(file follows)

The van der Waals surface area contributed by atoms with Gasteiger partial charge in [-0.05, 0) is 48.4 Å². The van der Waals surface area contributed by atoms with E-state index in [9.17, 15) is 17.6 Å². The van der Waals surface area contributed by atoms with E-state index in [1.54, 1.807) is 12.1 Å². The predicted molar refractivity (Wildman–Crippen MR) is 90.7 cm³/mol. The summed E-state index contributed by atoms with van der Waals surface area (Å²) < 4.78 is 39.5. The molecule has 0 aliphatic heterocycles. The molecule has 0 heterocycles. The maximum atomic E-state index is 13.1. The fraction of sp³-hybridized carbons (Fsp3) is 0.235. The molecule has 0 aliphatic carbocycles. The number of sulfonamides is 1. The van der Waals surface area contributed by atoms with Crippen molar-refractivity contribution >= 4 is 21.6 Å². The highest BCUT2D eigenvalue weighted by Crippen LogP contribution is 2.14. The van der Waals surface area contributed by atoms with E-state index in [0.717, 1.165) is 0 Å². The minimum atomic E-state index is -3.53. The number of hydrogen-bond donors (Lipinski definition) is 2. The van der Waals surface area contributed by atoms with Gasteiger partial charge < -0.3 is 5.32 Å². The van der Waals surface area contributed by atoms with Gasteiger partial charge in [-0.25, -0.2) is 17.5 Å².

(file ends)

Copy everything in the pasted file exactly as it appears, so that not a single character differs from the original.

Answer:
The van der Waals surface area contributed by atoms with Gasteiger partial charge in [-0.05, 0) is 48.4 Å². The van der Waals surface area contributed by atoms with E-state index in [9.17, 15) is 17.6 Å². The van der Waals surface area contributed by atoms with E-state index in [1.54, 1.807) is 12.1 Å². The predicted molar refractivity (Wildman–Crippen MR) is 90.7 cm³/mol. The summed E-state index contributed by atoms with van der Waals surface area (Å²) < 4.78 is 39.5. The molecule has 0 aliphatic heterocycles. The molecule has 0 heterocycles. The maximum atomic E-state index is 13.1. The fraction of sp³-hybridized carbons (Fsp3) is 0.235. The molecule has 0 aliphatic carbocycles. The number of sulfonamides is 1. The van der Waals surface area contributed by atoms with Crippen molar-refractivity contribution >= 4 is 21.6 Å². The highest BCUT2D eigenvalue weighted by Crippen LogP contribution is 2.14. The van der Waals surface area contributed by atoms with E-state index in [0.717, 1.165) is 0 Å². The minimum atomic E-state index is -3.53. The number of hydrogen-bond donors (Lipinski definition) is 2. The van der Waals surface area contributed by atoms with Gasteiger partial charge < -0.3 is 5.32 Å². The van der Waals surface area contributed by atoms with Gasteiger partial charge in [-0.25, -0.2) is 17.5 Å².